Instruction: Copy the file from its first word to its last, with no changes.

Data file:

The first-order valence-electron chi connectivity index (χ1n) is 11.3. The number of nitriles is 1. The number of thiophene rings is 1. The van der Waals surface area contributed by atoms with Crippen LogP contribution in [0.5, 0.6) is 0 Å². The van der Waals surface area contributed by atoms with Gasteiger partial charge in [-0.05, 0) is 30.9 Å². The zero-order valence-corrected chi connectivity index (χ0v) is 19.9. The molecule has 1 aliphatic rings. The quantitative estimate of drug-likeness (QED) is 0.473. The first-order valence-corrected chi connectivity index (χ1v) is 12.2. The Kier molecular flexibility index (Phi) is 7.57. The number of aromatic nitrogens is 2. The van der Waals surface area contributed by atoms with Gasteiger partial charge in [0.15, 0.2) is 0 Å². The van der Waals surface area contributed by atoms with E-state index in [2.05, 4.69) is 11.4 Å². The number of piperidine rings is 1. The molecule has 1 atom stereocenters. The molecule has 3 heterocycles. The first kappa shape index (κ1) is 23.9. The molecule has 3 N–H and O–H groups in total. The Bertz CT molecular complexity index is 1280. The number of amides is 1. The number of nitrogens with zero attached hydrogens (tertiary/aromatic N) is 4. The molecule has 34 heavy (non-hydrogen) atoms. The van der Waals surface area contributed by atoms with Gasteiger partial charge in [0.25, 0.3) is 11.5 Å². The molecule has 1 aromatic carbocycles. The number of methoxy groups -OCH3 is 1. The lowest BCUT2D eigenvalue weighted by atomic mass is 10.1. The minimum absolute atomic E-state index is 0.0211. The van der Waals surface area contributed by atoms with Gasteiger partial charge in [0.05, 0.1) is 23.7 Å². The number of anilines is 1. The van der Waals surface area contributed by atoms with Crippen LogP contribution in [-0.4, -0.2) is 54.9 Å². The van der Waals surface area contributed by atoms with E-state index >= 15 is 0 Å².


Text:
The first-order valence-electron chi connectivity index (χ1n) is 11.3. The number of nitriles is 1. The number of thiophene rings is 1. The van der Waals surface area contributed by atoms with Crippen LogP contribution in [0.5, 0.6) is 0 Å². The van der Waals surface area contributed by atoms with Gasteiger partial charge in [-0.05, 0) is 30.9 Å². The zero-order valence-corrected chi connectivity index (χ0v) is 19.9. The molecule has 1 aliphatic rings. The quantitative estimate of drug-likeness (QED) is 0.473. The first-order valence-corrected chi connectivity index (χ1v) is 12.2. The Kier molecular flexibility index (Phi) is 7.57. The number of aromatic nitrogens is 2. The van der Waals surface area contributed by atoms with Gasteiger partial charge in [0.15, 0.2) is 0 Å². The van der Waals surface area contributed by atoms with E-state index in [2.05, 4.69) is 11.4 Å². The number of piperidine rings is 1. The molecule has 1 atom stereocenters. The molecule has 3 heterocycles. The first kappa shape index (κ1) is 23.9. The molecule has 3 N–H and O–H groups in total. The Bertz CT molecular complexity index is 1280. The number of amides is 1. The number of nitrogens with zero attached hydrogens (tertiary/aromatic N) is 4. The molecule has 34 heavy (non-hydrogen) atoms. The van der Waals surface area contributed by atoms with Gasteiger partial charge in [0.25, 0.3) is 11.5 Å². The molecule has 1 aromatic carbocycles. The number of methoxy groups -OCH3 is 1. The lowest BCUT2D eigenvalue weighted by atomic mass is 10.1. The minimum absolute atomic E-state index is 0.0211. The van der Waals surface area contributed by atoms with Gasteiger partial charge in [0.05, 0.1) is 23.7 Å². The number of anilines is 1. The van der Waals surface area contributed by atoms with Crippen LogP contribution in [-0.4, -0.2) is 54.9 Å². The van der Waals surface area contributed by atoms with E-state index >= 15 is 0 Å².